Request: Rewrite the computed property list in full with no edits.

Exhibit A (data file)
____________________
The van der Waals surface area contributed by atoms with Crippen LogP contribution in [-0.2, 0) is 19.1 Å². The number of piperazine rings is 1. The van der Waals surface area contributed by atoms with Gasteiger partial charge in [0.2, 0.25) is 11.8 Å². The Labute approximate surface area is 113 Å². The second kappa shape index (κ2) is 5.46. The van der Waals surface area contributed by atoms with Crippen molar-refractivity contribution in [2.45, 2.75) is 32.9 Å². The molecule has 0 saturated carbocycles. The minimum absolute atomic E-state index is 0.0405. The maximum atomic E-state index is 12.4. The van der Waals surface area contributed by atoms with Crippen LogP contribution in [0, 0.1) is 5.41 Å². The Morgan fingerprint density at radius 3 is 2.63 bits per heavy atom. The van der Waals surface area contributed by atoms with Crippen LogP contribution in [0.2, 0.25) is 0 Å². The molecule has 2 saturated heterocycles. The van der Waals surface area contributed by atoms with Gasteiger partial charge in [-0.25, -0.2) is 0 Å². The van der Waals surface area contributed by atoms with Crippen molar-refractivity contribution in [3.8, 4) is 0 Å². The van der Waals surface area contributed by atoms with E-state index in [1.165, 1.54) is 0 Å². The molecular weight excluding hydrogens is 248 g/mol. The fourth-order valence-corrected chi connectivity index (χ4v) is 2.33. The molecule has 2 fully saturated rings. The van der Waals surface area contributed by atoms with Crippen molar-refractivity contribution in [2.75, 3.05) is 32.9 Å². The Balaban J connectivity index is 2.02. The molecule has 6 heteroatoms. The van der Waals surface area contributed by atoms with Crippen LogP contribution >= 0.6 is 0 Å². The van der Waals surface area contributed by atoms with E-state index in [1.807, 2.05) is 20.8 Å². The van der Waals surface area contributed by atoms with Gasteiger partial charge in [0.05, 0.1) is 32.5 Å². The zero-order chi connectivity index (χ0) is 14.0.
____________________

The van der Waals surface area contributed by atoms with Crippen LogP contribution in [-0.2, 0) is 19.1 Å². The number of piperazine rings is 1. The van der Waals surface area contributed by atoms with Gasteiger partial charge in [0.2, 0.25) is 11.8 Å². The Labute approximate surface area is 113 Å². The second kappa shape index (κ2) is 5.46. The van der Waals surface area contributed by atoms with Crippen molar-refractivity contribution in [2.45, 2.75) is 32.9 Å². The molecule has 0 saturated carbocycles. The minimum absolute atomic E-state index is 0.0405. The maximum atomic E-state index is 12.4. The van der Waals surface area contributed by atoms with Crippen LogP contribution in [0, 0.1) is 5.41 Å². The Morgan fingerprint density at radius 3 is 2.63 bits per heavy atom. The van der Waals surface area contributed by atoms with Crippen LogP contribution in [0.2, 0.25) is 0 Å². The molecule has 2 saturated heterocycles. The van der Waals surface area contributed by atoms with Gasteiger partial charge in [-0.25, -0.2) is 0 Å². The van der Waals surface area contributed by atoms with Crippen molar-refractivity contribution in [3.8, 4) is 0 Å². The van der Waals surface area contributed by atoms with E-state index in [1.165, 1.54) is 0 Å². The molecular weight excluding hydrogens is 248 g/mol. The fourth-order valence-corrected chi connectivity index (χ4v) is 2.33. The molecule has 2 fully saturated rings. The van der Waals surface area contributed by atoms with Crippen molar-refractivity contribution in [2.75, 3.05) is 32.9 Å². The Balaban J connectivity index is 2.02. The molecule has 6 heteroatoms. The van der Waals surface area contributed by atoms with Crippen LogP contribution >= 0.6 is 0 Å². The van der Waals surface area contributed by atoms with E-state index in [1.807, 2.05) is 20.8 Å². The van der Waals surface area contributed by atoms with Gasteiger partial charge in [0.05, 0.1) is 32.5 Å². The zero-order chi connectivity index (χ0) is 14.0.